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Howell, P. & Au-Yeung, J. (1995). The association between stuttering, Brown's factors, and phonological categories in child stutterers ranging in age between 2 and 12 years. JOURNAL OF FLUENCY DISORDERS, 20(4), 331-344.

This investigation examines the claim phonological difficulty of a word is not a factor in children who stutter. Two specific issues are addressed: 1) phonological difficulty does not differentiate which sounds will be stuttered and which will not, and 2) what influence do Brown's factors have on the relationship between phonological difficulty, age group, severity, and whether a word is stuttered or occurs after a stuttering. Thirty one children who stuttered and 48 fluent speakers were subjects. Age range was from 2:7 to 12:7 , and subjects were matched for age and educational level. All subjects were recorded in conversation with an interviewer. These recordings were narrowly phonetically and prosodically transcribed. Implications reveal that the measure of phonological difficulty showed differences in phonological ability for children of different ages. No dependence of stuttering on phonological category was observed for age group, stutterer's severity, or word types. Thus, phonological difficulty does not appear to be a major factor influencing the incidence of stuttering in children.
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Howell, P., Au-Yeung, J., Sackin, S., Glenn, K., & Rustin, L. (1997). Detection of Supralexical Dysfluencies in a Text Read by Children Who Stutter. JOURNAL OF FLUENCY DISORDERS, 22, 299-307.

This study looks at the difference in detecting supralexical dysfluencies between a computer and human judges. Supralexical dysfluencies are made up of interjections, revisions, incomplete phrases, and phrase repetitions. Subjects used in this study were six stuttering males age 10-13 years. Speech samples were obtained by having each subject read the passage, "Arthur the rat". Results indicate that the computer software can detect speech errors more accurately than trained human judges. The computer was able to locate 100% of the discrepancies while the human judges made 8.5- 12.8% errors in the speech error detection task.
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Howell, P., Au-Yeung, J., & Sackin, S. (1999). Exchange of stuttering from function words to content words with age. JOURNAL OF SPEECH, LANGUAGE, AND HEARING RESEARCH, 42, 345-354.

A study was performed to determine the reason why dysfluent or fluent speakers stutter or hesitate on function words rather than content words and if the patterns are consistent with all age groups. A frequent pattern was observed; repetition and hesitation on function words occurred when they preceded content words. They study consisted of 51 individuals who exhibited stuttering behaviors divided into five categories: ages 2-6, 7-9, 10-12, teenagers, and adults. It also consisted of 68 control speakers. Two minute spontaneous speech recordings were taken from all subjects in a relaxed atmosphere. Results indicated that fluent speakers use repetition on function words and people who stutter attempt a content word when their language plans are incomplete. The results varied across the age groups.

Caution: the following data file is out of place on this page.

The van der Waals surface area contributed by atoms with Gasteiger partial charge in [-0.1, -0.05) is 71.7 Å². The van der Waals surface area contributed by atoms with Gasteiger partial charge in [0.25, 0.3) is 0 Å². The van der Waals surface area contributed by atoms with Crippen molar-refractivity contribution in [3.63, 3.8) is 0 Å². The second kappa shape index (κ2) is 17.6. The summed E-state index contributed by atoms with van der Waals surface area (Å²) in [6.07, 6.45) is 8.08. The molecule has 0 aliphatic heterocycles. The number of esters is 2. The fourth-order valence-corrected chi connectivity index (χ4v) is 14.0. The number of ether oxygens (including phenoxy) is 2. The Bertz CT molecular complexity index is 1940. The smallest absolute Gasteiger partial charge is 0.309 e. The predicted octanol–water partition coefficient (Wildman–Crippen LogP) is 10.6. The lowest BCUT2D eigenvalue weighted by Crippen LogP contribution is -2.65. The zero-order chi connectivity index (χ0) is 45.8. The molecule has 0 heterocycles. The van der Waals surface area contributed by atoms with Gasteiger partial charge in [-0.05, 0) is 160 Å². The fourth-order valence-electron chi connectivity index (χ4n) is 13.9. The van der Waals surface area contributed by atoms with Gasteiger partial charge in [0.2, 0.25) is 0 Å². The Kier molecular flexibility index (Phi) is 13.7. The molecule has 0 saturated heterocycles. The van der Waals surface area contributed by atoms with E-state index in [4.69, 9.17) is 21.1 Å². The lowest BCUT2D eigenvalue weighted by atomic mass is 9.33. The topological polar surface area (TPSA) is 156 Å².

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Howell, P., & Davis, A. (2005). Elements of statistical treatment of speech and hearing science data. STAMMERING RESEARCH, 1, 333-343. Retrieved November 21, 2007, from http://www.stamres.psychol.ucl.ac.uk

The purpose of this article was to provide information for students so they can apply it to other texts. The article gives us two important specifics. The first one is the "experimental design and choice of data." This has information about the procedures for looking at information, such as populations, sampling, biases, estimating means, estimating proportions, and estimating variances. The second specific is "statistical terms involved in inference to the population mean from the sample mean." This includes simple hypothesis testing, an analysis of variance, and non-parametric tests.
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Howell, P., Davis, S., Bartrip, J., and Wormwald, L. (2004). Effectiveness of frequency shifted feedback at reducing disfluency for linguistically easy, and difficult, sections of speech. THE JOURNAL OF STUTTERING THERAPY, ADVOCACY AND RESEARCH, Vol. 1, Issue 3, 309-315.

This study investigated the effects of frequency shifted feedback (FSF) on fourteen children between 9 and 18 years of age. Two reading tests were given to each participant containing difficult and easy passages as determined by increased sentence and word length. The FSF device was switched off or on while participants read the passages. The readings were taped and evaluated for reading time and number of disfluencies. Results indicated that difficult passages took longer to read than easy ones under normal conditions and using FSF. There was no significant reduction in reading time using FSF when compared to normal reading conditions. There was, however, a decrease in disfluencies when FSF was switched on, which was equal to the increase in disfluencies when FSF was switched off. The conclusion of the authors is that FSF is equally effective whether test material is easy or difficult, and the results have implications for using FSF as a tool to reinforce or elicit fluency. They also see the possibility for future potential as a long-term fluency treatment, with further research
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Howell, P., Davis, S., & Williams, S.M. (2005). Auditory abilities of speakers who persisted, or recovered, from stuttering. JOURNAL OF FLUENCY DISORDERS, 31, 257-270.